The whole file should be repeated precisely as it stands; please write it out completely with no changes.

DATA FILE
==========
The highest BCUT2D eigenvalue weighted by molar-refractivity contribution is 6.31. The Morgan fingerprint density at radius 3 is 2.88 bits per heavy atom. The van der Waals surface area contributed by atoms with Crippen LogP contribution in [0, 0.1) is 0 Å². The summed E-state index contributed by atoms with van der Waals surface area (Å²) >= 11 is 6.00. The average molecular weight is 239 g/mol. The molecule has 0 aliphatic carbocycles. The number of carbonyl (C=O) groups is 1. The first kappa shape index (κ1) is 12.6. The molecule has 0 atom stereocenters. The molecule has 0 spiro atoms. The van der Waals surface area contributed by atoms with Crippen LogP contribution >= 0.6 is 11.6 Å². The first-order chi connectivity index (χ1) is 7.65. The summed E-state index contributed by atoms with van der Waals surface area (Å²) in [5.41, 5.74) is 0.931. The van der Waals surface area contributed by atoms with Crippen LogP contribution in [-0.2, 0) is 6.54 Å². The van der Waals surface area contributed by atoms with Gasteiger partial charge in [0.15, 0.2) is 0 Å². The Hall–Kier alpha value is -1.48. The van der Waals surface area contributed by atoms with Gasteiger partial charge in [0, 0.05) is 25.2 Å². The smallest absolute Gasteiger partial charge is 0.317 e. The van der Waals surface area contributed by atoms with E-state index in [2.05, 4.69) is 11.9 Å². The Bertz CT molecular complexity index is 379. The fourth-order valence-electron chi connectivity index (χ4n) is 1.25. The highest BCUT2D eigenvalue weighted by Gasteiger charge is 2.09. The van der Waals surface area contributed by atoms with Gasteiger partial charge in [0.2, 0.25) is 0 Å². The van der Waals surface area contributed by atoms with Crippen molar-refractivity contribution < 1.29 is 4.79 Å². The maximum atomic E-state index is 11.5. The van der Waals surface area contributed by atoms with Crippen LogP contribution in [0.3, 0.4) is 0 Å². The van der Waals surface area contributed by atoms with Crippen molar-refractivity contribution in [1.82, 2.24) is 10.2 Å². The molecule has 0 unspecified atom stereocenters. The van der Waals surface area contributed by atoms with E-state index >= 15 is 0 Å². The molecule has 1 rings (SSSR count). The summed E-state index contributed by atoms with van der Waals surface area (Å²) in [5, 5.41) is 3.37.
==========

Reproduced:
The highest BCUT2D eigenvalue weighted by molar-refractivity contribution is 6.31. The Morgan fingerprint density at radius 3 is 2.88 bits per heavy atom. The van der Waals surface area contributed by atoms with Crippen LogP contribution in [0, 0.1) is 0 Å². The summed E-state index contributed by atoms with van der Waals surface area (Å²) >= 11 is 6.00. The average molecular weight is 239 g/mol. The molecule has 0 aliphatic carbocycles. The number of carbonyl (C=O) groups is 1. The first kappa shape index (κ1) is 12.6. The molecule has 0 atom stereocenters. The molecule has 0 spiro atoms. The van der Waals surface area contributed by atoms with Crippen LogP contribution >= 0.6 is 11.6 Å². The first-order chi connectivity index (χ1) is 7.65. The summed E-state index contributed by atoms with van der Waals surface area (Å²) in [5.41, 5.74) is 0.931. The van der Waals surface area contributed by atoms with Crippen LogP contribution in [-0.2, 0) is 6.54 Å². The van der Waals surface area contributed by atoms with Gasteiger partial charge in [0.15, 0.2) is 0 Å². The Hall–Kier alpha value is -1.48. The van der Waals surface area contributed by atoms with Gasteiger partial charge in [0, 0.05) is 25.2 Å². The smallest absolute Gasteiger partial charge is 0.317 e. The van der Waals surface area contributed by atoms with E-state index in [2.05, 4.69) is 11.9 Å². The Bertz CT molecular complexity index is 379. The fourth-order valence-electron chi connectivity index (χ4n) is 1.25. The highest BCUT2D eigenvalue weighted by Gasteiger charge is 2.09. The van der Waals surface area contributed by atoms with Gasteiger partial charge in [0.2, 0.25) is 0 Å². The van der Waals surface area contributed by atoms with Crippen molar-refractivity contribution < 1.29 is 4.79 Å². The maximum atomic E-state index is 11.5. The van der Waals surface area contributed by atoms with Crippen LogP contribution in [0.3, 0.4) is 0 Å². The van der Waals surface area contributed by atoms with Crippen molar-refractivity contribution in [1.82, 2.24) is 10.2 Å². The molecule has 0 unspecified atom stereocenters. The van der Waals surface area contributed by atoms with E-state index >= 15 is 0 Å². The molecule has 1 rings (SSSR count). The summed E-state index contributed by atoms with van der Waals surface area (Å²) in [5, 5.41) is 3.37.